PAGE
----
Justice Minister Peter MacKay has called Bill C-13, the anti-cyberbullying legislation he introduced last week, a key tool in "ensuring that our children are safe from online predators and from online exploitation.”
Although child psychologists and youth activists support increased attention to this issue, they say C-13 is unlikely to stop cyberbullying.
They feel the bill follows a narrow definition of cyberbullying and doesn’t address the underlying misogyny and homophobia that inspires so much online teasing.
“I would hate for the public to be misled into thinking that this is what will deal with cyberbullying, because I think it’s [only] a partial approach,” says Jane Bailey, a law professor at the University of Ottawa.
'I would hate for the public to be misled into thinking that this is what will deal with cyberbullying' - Jane Bailey, law professor, University of Ottawa
Bill C-13, also known as the Protecting Canadians from Online Crime Act, is largely seen as a legislative response to the deaths of Canadian teens such as Rehtaeh Parsons and Amanda Todd, who endured years of torment online.
Under C-13, anyone who posts or distributes an “intimate image” of another person without their consent would face up to five years in prison.
According to the wording of the bill, an "intimate image" is one that "depicts a person engaged in explicit sexual activity or that depicts a sexual organ, anal region or breast."
Shifting definitions of cyberbullying
The legislation would give police enhanced powers to investigate incidents, including the ability to seize — with a court order — computers, phones and other devices used in an alleged offence.
The bill would also give law enforcement easier access to metadata, the coded information contained in every phone call or email, which has raised concerns among civil liberties groups that C-13 is giving police greater surveillance powers.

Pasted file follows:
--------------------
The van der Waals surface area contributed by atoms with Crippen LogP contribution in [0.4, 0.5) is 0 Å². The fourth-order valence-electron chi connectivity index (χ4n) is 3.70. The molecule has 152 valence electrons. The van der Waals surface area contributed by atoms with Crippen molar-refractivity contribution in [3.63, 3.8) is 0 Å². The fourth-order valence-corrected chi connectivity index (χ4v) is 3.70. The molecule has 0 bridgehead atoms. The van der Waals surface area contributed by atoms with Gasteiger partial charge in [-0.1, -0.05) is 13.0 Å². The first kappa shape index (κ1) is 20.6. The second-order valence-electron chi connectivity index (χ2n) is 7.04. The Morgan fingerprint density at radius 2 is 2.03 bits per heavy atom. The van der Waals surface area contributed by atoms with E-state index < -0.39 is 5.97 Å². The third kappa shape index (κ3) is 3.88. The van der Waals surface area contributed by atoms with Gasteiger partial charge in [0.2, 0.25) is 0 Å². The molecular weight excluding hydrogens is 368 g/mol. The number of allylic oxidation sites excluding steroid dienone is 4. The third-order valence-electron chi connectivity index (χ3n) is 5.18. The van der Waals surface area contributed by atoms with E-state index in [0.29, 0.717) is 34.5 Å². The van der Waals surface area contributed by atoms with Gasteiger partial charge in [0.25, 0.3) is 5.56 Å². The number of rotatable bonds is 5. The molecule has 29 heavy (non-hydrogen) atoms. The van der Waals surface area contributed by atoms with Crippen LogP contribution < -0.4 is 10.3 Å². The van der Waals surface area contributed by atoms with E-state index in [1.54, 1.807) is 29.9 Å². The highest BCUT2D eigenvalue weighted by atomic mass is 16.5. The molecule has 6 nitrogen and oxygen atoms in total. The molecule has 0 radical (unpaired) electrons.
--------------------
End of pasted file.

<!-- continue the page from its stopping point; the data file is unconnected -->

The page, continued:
Andrea Slane, a law professor at the University of Ontario Institute of Technology, says these new measures will help police investigate “reports of a person extorting a young person for sexual images or threatening to expose them.”
The perpetrators of these sorts of offences usually do so anonymously, but Slane says this type of behaviour doesn’t really describe cyberbullying, which is more about taunting than coercion, and is very much in the open online.
“When it comes to the social fallout that Amanda Todd and Rehtaeh Parsons suffered from their peers, most of the time, they knew who those people were,” says Slane.
'Environment of vulnerability'
Bailey says C-13 would be more effective if the government had sought greater input from youngsters themselves.
She says that in its fact-gathering stage, the standing Senate committee on human rights “actually brought in kids to talk to them about what they thought was needed to protect them [online].”
The bottom line, Bailey says, is that the people most affected by the problem of cyberbullying need to inform the solution.
“We really need to consult the kids more often,” she says.
According to the Department of Justice, the measures in Bill C-13 were based on the findings of the Cybercrime Working Group. The ministry has not specified what individuals or organizations make up this group.
The legislation was also partially informed by a Senate standing committee report on human rights released late last year.
Entitled Cyberbullying Hurts: Respect for Rights on the Digital Age, the report called on Canada to meet its obligations under the UN Convention on the Rights of the Child, which means taking steps to protect young people from all forms of physical and mental violence.
The problem with the bill, says Bailey, is that it focuses on criminal and punitive measures instead of the attitudes and actions of cyberbullies themselves.
“We need to have proactive strategies that get at the underlying prejudices that contribute to an environment of vulnerability” to bullying, says Bailey.
Shaheen Shariff, a law professor at McGill University and director of the cyberbullying research project Define the Line, says that legislators also need to have a better understanding of how people, and especially teenagers, view and use social media sites such as Facebook.
As well, she says that not all sexually suggestive images are posted without consent or with malicious intent. Shariff says there also needs to be an acknowledgement that sexually provocative language that can seem derogatory and hurtful is often used affectionately between friends, or in hopes of gaining admiration from peers.
“A lot of time [young people] are just going to be part of a peer group and entertain each other and test the social boundaries and their sexuality,” says Shariff.
Legislators need to have “a better understanding of how young people are thinking these days,” says Shariff. “This has become simply part of their communication, especially when they’re teenagers.”